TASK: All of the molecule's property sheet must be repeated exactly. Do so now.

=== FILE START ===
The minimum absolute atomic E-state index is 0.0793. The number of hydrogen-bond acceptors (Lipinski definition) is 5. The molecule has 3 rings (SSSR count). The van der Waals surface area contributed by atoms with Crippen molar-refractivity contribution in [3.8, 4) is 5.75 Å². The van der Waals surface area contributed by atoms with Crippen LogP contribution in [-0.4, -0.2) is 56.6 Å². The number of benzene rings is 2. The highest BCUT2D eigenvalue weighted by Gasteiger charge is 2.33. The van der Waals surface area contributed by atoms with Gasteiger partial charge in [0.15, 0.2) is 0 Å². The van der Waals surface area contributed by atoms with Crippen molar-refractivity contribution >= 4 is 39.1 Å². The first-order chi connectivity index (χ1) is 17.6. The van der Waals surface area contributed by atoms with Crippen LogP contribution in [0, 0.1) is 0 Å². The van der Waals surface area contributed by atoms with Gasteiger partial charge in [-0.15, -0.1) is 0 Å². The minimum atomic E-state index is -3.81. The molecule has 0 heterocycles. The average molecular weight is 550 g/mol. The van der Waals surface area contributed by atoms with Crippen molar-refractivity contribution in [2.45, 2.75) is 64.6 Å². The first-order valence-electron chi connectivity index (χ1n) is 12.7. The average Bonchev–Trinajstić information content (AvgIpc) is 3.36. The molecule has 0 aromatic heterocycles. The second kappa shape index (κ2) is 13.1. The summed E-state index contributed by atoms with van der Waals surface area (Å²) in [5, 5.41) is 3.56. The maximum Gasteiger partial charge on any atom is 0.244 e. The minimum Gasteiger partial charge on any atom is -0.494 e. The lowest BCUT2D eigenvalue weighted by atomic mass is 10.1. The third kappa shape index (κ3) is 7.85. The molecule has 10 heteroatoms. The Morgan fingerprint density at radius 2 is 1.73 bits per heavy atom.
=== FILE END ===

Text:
The minimum absolute atomic E-state index is 0.0793. The number of hydrogen-bond acceptors (Lipinski definition) is 5. The molecule has 3 rings (SSSR count). The van der Waals surface area contributed by atoms with Crippen molar-refractivity contribution in [3.8, 4) is 5.75 Å². The van der Waals surface area contributed by atoms with Crippen LogP contribution in [-0.4, -0.2) is 56.6 Å². The number of benzene rings is 2. The highest BCUT2D eigenvalue weighted by Gasteiger charge is 2.33. The van der Waals surface area contributed by atoms with Gasteiger partial charge in [0.15, 0.2) is 0 Å². The van der Waals surface area contributed by atoms with Crippen molar-refractivity contribution >= 4 is 39.1 Å². The first-order chi connectivity index (χ1) is 17.6. The van der Waals surface area contributed by atoms with Crippen LogP contribution in [0, 0.1) is 0 Å². The van der Waals surface area contributed by atoms with Gasteiger partial charge in [-0.15, -0.1) is 0 Å². The minimum atomic E-state index is -3.81. The molecule has 0 heterocycles. The average molecular weight is 550 g/mol. The van der Waals surface area contributed by atoms with Crippen molar-refractivity contribution in [2.45, 2.75) is 64.6 Å². The first-order valence-electron chi connectivity index (χ1n) is 12.7. The average Bonchev–Trinajstić information content (AvgIpc) is 3.36. The molecule has 0 aromatic heterocycles. The second kappa shape index (κ2) is 13.1. The summed E-state index contributed by atoms with van der Waals surface area (Å²) in [5, 5.41) is 3.56. The maximum Gasteiger partial charge on any atom is 0.244 e. The minimum Gasteiger partial charge on any atom is -0.494 e. The lowest BCUT2D eigenvalue weighted by atomic mass is 10.1. The third kappa shape index (κ3) is 7.85. The molecule has 10 heteroatoms. The Morgan fingerprint density at radius 2 is 1.73 bits per heavy atom.